When it is desired to release the cordage, the user simply pulls on one or both ends of the cordage to apply sufficient tension so that core elongates toward its length L2>L1 while the core contracts toward a diameter D2<D1. Elongation of the core in each segment pulls the sheath end portions apart. This in turn stretches the mid-portion which contracts from diameter D3 to a size which is smaller than opening 17. The cordage can then be threaded through the opening to either release or readjust the article or device being fastened or tied down.
An example in accordance with the invention for use as a shoestring is cordage which, in an unstressed state, has the required length for threading through each of the eyelets of the shoe upper, for example 650 mm for an adult sized shoe with six eyelets on each side of the upper. In its unstressed state, core diameter D1=4 mm, and the bunched up enlargement 38 has an outer diameter D3=8 mm. One end of the cordage which is threaded through an upper eyelet on one side can, as an example, have a length L1=100 mm. A pulling tensile stress applied to this end causes the core to elongate to a length L2=200 mm and contract to a diameter D2=3 mm. Each of the mid-portions in this end of the cordage contract back to a size fitting closely about the elongated core and which is sufficient to allow the cordage to then be threaded through the eyelet.
FIG. 5 illustrates another embodiment providing cordage 50 which is comprised of a length of elastic core 52 made similar to that described for the embodiment of FIGS. 1-4. A sheath 54 of braided material, similar to that described for the embodiment of FIGS. 1-4, is fitted about the core with the same braid pattern along its length. A plurality of segments are formed by lines of stitching 56, 58, 60, when the core is under tensile stress, that penetrate through the sheath into the core at axially spaced-apart positions. Adjacent lines of the stitching form a pair of end portions 62, 64 which straddle a mid-portion 66. The end and mid-portions function in a manner similar to that described for the embodiment of FIGS. 1-4. When the tensile stress is released the core contracts so that end portions in each segment move together thereby causing the mid-portion to be pushed into an expanded shape which is sufficiently large to resist threading of the cordage through an appropriately sized eyelet or other opening.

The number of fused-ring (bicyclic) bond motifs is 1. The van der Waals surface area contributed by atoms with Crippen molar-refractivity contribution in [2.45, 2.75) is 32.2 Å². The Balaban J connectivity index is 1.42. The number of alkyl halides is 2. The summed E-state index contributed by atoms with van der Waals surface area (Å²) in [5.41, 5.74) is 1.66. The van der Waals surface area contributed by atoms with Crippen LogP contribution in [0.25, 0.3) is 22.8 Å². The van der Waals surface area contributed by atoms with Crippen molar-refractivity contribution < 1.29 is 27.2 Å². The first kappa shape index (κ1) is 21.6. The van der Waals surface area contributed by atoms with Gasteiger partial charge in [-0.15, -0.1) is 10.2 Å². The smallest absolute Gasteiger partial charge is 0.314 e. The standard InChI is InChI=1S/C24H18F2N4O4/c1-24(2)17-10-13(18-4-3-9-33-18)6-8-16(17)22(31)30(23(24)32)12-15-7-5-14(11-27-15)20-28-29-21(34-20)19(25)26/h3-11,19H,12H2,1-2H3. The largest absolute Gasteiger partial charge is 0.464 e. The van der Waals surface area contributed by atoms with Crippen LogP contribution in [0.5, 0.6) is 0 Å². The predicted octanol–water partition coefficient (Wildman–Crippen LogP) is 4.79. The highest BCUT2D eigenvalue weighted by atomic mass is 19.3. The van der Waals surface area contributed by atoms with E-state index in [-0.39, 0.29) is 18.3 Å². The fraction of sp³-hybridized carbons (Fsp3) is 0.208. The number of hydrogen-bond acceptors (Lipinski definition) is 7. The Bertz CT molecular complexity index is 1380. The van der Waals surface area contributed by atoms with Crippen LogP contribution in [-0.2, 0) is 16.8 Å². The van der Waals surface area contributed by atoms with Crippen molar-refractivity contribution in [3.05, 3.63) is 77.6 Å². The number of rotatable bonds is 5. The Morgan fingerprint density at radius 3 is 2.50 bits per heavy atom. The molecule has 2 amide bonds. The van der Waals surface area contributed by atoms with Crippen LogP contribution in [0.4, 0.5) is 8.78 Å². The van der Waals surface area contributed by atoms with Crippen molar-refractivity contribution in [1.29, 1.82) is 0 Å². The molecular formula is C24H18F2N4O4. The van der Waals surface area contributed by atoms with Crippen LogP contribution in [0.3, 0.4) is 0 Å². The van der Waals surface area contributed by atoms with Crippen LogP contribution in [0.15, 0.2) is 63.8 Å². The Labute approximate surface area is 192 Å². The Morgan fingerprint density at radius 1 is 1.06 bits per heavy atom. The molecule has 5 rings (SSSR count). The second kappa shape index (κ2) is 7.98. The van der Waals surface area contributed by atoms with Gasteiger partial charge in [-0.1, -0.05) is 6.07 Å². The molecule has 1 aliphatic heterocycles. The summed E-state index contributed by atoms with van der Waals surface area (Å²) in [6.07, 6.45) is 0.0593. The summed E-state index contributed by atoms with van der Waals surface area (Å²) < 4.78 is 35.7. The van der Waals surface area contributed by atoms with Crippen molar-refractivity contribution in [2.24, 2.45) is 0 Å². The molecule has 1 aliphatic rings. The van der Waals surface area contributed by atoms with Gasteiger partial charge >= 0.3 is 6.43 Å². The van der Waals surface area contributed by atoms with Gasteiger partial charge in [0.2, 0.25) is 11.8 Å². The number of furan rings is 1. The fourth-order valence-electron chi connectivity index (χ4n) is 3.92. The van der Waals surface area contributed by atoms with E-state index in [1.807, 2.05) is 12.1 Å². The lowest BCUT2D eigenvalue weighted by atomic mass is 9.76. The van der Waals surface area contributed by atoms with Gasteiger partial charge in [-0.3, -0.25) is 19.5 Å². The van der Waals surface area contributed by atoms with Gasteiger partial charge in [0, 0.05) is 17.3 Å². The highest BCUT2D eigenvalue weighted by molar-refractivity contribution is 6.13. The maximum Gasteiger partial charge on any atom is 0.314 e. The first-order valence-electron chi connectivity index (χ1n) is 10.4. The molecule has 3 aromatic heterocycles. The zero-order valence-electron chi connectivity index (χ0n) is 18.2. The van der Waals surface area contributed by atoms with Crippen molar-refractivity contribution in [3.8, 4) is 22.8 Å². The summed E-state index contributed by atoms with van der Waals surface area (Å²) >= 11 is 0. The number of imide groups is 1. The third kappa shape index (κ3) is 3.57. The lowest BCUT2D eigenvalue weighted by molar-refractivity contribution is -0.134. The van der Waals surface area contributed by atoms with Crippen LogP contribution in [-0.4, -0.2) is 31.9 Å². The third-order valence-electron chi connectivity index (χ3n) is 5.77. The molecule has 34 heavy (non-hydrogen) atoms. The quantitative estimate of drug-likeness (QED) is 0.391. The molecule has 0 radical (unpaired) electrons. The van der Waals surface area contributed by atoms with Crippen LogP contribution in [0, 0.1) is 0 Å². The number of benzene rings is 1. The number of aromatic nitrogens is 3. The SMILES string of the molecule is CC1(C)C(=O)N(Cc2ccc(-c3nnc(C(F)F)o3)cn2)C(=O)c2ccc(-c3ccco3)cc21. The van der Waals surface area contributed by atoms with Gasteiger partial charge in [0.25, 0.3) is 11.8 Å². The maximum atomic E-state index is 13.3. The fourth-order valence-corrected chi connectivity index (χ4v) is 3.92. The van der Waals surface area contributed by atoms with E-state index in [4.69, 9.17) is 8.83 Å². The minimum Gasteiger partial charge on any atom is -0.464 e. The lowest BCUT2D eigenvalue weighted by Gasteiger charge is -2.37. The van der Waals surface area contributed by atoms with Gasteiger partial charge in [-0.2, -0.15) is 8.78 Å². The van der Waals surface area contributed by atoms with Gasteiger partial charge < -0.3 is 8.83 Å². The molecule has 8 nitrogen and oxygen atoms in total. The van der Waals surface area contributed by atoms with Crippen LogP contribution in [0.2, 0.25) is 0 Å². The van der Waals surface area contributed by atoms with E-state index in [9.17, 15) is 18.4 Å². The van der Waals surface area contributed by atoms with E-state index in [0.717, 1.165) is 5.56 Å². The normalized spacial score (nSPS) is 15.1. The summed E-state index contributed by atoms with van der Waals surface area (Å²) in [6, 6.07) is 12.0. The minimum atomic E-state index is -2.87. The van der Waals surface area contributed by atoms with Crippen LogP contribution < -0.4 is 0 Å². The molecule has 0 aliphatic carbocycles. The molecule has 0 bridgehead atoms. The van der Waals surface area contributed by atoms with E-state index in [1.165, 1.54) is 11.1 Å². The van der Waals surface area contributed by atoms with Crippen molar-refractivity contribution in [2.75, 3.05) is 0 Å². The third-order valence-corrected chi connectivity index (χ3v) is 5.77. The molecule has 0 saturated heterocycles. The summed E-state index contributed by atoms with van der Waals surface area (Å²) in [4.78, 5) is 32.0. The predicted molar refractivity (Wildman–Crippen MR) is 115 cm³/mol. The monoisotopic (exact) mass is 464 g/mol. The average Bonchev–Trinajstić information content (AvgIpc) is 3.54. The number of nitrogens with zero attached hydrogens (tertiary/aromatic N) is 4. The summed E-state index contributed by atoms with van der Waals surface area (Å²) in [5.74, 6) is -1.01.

FIG. 6 illustrates another embodiment comprising cordage 68 with an elongated elastic core 70 of a similar composition to that described for the embodiment of FIGS. 1-4. A tubular sheath 72 is fitted about the outer surface of the core, and the sheath is formed of a suitable flexible compliant material such as a natural polymer, for example rubber, or a synthetic polymer such as a thermosetting elastomeric material. The core and tubular sheath can be separately formed. The core is then inserted through and sleeved within the sheath. Segments 74, 76 are formed along the cordage by anchoring a series of axially spaced end portions 78, 80 of the sheath to the core by suitable means such as sonic bonding, heat fusion, staples or rivets. the end portions could also be formed by annular bands, which could be elastic, about the sheath which press the end portions firmly against and frictionally engage with the core. The end portions could also be anchored by means of a suitable adhesive applied in annular coatings between the sheath and core.